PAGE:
A new toiletry kit

Each time I travel I use a toiletry kit (AKA dopp kit). I have had several different kits over the years. I quickly got tired of the kind where you dump everything in together. I dislike rummaging around for what I want.

I prefer the kind of kit that opens like a clam shell. Some of these can be hung up, but others cannot. How they hang varies; some hang from the inside of a pocket after it is zipped open. That seems like a structurally inefficient way of suspending the kit. Opening a pocket to hang it automatically decreases the structural integrity.

I have also found that the counter top by a hotel sink accumulates water, sometimes from my own actions, and sometimes because of plumbing problems. Some kits are made of nylon, which may or may not have any waterproofing. I have been very careful not to put my kit on wet surfaces.

As the world has gotten more complicated, TSA has put in place the rules about what and how much liquids may be taken on board an airplane cabin. On the trips where I fly from one place to another, and then to another, I find it annoying when a quart bag does not have a specific spot inside the toiletry kit.

One of my recent toiletry kits was a medium blue, the other was black. It seemed like the black kit could hide in the shadows. I always worried that I might accidently leave it behind.

Some months ago I decided I would make myself a new toiletry kit. It would have some features based on my preferences.

First, it needed to be water resistant. I had some laminated cotton that would work. I wasn't thrilled with the pattern on the cotton. I found some yellow sport nylon fabric in my stash, and decided to use it as an overlay. That certainly made it scream "don't leave me behind!" Amazingly, it toned down the objectionable pattern.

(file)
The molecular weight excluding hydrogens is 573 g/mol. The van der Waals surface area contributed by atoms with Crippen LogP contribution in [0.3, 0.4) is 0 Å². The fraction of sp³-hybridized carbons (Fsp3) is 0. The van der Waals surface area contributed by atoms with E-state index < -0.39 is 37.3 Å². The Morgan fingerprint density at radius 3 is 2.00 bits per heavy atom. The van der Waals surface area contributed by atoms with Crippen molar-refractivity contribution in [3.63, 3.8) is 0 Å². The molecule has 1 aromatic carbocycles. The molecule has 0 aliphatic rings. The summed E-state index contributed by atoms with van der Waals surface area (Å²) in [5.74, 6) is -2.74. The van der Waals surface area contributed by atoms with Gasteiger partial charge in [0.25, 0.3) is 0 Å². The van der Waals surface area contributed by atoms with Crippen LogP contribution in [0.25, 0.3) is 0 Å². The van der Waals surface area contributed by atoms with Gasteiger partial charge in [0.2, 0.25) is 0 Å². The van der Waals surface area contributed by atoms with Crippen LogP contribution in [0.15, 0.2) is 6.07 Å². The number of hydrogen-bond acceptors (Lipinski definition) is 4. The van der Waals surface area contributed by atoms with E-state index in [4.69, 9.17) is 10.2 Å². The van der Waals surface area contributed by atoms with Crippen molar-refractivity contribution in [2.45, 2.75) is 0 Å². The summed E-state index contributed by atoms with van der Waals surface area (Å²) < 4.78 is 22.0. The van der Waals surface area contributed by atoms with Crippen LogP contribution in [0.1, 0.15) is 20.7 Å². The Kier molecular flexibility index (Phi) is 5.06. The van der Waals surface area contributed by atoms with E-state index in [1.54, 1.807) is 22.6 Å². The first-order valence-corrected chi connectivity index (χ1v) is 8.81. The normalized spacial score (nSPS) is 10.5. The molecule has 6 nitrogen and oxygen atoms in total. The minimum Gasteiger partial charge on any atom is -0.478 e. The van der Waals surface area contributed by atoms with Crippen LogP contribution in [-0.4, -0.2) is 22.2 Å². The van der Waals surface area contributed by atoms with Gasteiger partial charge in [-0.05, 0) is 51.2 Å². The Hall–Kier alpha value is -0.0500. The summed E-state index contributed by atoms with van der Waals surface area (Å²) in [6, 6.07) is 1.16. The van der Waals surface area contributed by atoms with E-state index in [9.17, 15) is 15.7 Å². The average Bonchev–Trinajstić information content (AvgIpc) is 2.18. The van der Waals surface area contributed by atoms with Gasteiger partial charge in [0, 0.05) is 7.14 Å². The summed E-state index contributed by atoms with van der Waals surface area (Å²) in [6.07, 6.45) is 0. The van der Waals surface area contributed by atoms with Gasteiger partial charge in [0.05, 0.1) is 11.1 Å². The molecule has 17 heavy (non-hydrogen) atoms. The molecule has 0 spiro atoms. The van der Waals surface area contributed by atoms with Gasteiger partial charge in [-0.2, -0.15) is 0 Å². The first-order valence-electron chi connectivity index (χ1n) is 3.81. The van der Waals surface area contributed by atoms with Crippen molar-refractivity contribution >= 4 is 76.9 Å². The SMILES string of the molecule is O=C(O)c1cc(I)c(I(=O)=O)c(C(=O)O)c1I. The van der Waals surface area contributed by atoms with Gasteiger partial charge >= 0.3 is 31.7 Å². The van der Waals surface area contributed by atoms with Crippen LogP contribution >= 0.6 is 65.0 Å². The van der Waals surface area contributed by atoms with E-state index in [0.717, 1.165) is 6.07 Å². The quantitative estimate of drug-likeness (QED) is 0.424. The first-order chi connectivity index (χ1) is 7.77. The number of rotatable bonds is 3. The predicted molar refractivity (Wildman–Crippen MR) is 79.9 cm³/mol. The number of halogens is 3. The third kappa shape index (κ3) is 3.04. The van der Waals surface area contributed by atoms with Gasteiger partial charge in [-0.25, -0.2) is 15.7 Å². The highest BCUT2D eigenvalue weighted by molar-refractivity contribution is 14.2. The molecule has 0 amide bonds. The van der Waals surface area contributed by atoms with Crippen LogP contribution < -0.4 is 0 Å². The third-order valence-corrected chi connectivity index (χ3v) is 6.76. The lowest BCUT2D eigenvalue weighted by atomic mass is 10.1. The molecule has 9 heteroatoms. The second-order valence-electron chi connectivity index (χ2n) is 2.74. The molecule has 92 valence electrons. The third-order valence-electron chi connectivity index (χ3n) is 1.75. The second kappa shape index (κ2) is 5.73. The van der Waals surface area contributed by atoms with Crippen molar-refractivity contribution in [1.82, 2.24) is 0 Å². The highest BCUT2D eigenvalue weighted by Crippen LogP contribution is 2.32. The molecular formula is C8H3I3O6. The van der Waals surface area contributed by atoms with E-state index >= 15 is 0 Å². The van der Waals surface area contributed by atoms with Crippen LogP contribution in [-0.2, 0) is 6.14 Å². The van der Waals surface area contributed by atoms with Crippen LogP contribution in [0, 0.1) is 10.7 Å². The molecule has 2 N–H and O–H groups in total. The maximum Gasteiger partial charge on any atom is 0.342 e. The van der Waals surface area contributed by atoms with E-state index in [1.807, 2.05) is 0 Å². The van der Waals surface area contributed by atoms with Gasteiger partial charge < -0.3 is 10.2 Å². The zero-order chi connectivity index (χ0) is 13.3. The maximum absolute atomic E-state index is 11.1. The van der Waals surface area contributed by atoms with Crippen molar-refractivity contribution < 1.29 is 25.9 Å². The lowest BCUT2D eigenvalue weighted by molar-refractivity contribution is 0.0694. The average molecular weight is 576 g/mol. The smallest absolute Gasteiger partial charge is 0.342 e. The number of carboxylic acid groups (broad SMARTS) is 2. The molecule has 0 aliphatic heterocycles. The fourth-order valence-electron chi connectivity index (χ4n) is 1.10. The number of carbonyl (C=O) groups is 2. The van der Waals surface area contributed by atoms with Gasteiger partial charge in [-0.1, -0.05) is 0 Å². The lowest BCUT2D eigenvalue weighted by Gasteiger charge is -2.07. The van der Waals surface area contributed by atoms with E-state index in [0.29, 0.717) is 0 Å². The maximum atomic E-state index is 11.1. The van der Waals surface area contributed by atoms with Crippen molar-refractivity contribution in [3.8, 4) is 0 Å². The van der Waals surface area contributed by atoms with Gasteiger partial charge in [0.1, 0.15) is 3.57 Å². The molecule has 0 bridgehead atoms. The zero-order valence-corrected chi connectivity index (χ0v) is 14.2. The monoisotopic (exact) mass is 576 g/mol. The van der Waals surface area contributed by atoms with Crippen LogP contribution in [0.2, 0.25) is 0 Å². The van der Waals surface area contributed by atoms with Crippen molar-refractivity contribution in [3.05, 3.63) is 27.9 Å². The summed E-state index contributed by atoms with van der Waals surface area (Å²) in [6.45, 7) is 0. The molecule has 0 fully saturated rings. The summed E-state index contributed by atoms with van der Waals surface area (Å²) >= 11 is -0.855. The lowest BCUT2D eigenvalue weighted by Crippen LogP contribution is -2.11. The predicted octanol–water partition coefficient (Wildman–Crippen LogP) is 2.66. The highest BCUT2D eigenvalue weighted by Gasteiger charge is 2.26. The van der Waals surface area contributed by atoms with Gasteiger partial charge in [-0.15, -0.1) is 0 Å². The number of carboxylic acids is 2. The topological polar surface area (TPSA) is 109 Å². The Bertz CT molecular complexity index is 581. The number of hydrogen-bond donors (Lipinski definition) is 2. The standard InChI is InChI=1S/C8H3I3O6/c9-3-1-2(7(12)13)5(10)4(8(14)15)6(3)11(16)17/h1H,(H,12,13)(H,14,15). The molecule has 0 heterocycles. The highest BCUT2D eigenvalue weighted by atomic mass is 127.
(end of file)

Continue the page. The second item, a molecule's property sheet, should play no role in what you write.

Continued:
A place for the TSA-approved quart bag was needed. I made two large interior pockets that zip closed. I also included a small pocket in the flap.

Modeling my new kit on a previous one, I found some sturdy dive netting scraps that could cover the interior pockets. But the holes were larger than I wanted, so I doubled the layers, and sewed them down. I later decided that the netting would not work for production. I couldn't find sturdy mesh with small enough holes. The clear plastic that I ended up choosing increases the visibility in the interior pockets.

Making another decision, I used the laminated cotton as the interior fabric, but without the yellow overlay. In the production model, I went with sport nylon. It is locally available, and resists a small amount of liquid.

This toiletry kit needed to hang up when I wanted it to. I decided I would apply webbing and hook and loop tape to the outside. I ended up deciding that would work, but I found a better place for the production model.

I liked where my previous kit had an elastic band to keep a toothbrush holder in place. I added that to my design.

After test driving my version a while, I came up with the changes I wanted to make. Now I would put it into production. I had purchased a gray laminated cotton for the outer fabric. I chose a white sport nylon for the interior, with white grosgrain ribbon for seam enclosures. Black

zippers, hook and loop tape, and webbing finished the color coordination.

Before I cut the fabric, I found that I would need to lay out the fabric very carefully. It looked “right” one way and not the other. I marked and applied painters tape to show which piece went in which direction on which unit. That worked quite well.

What do you think about the new product?

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